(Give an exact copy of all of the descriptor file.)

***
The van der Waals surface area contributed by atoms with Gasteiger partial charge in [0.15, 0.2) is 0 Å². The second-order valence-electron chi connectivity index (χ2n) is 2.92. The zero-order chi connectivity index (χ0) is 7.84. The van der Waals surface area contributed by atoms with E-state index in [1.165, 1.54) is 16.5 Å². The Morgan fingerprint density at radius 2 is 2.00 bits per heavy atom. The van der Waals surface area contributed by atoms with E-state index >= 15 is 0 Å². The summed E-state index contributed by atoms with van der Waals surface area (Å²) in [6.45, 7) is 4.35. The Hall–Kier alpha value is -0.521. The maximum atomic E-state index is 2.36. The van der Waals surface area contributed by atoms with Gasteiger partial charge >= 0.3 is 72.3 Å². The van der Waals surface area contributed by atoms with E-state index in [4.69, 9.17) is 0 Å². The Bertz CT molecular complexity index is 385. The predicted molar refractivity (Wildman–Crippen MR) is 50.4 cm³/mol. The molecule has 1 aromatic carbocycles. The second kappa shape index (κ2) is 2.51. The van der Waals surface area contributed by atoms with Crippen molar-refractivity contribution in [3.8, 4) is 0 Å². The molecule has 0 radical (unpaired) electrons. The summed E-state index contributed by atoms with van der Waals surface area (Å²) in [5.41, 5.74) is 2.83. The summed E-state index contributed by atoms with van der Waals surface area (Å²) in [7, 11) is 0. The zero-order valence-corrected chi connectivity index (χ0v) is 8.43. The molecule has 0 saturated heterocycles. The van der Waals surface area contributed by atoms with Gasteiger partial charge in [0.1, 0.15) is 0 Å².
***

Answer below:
The van der Waals surface area contributed by atoms with Gasteiger partial charge in [0.15, 0.2) is 0 Å². The second-order valence-electron chi connectivity index (χ2n) is 2.92. The zero-order chi connectivity index (χ0) is 7.84. The van der Waals surface area contributed by atoms with E-state index in [1.165, 1.54) is 16.5 Å². The Morgan fingerprint density at radius 2 is 2.00 bits per heavy atom. The van der Waals surface area contributed by atoms with E-state index >= 15 is 0 Å². The summed E-state index contributed by atoms with van der Waals surface area (Å²) in [6.45, 7) is 4.35. The Hall–Kier alpha value is -0.521. The maximum atomic E-state index is 2.36. The van der Waals surface area contributed by atoms with Gasteiger partial charge >= 0.3 is 72.3 Å². The van der Waals surface area contributed by atoms with E-state index in [4.69, 9.17) is 0 Å². The Bertz CT molecular complexity index is 385. The predicted molar refractivity (Wildman–Crippen MR) is 50.4 cm³/mol. The molecule has 1 aromatic carbocycles. The second kappa shape index (κ2) is 2.51. The van der Waals surface area contributed by atoms with Crippen molar-refractivity contribution in [3.8, 4) is 0 Å². The molecule has 0 radical (unpaired) electrons. The summed E-state index contributed by atoms with van der Waals surface area (Å²) in [5.41, 5.74) is 2.83. The summed E-state index contributed by atoms with van der Waals surface area (Å²) in [7, 11) is 0. The zero-order valence-corrected chi connectivity index (χ0v) is 8.43. The molecule has 0 saturated heterocycles. The van der Waals surface area contributed by atoms with Gasteiger partial charge in [0.1, 0.15) is 0 Å².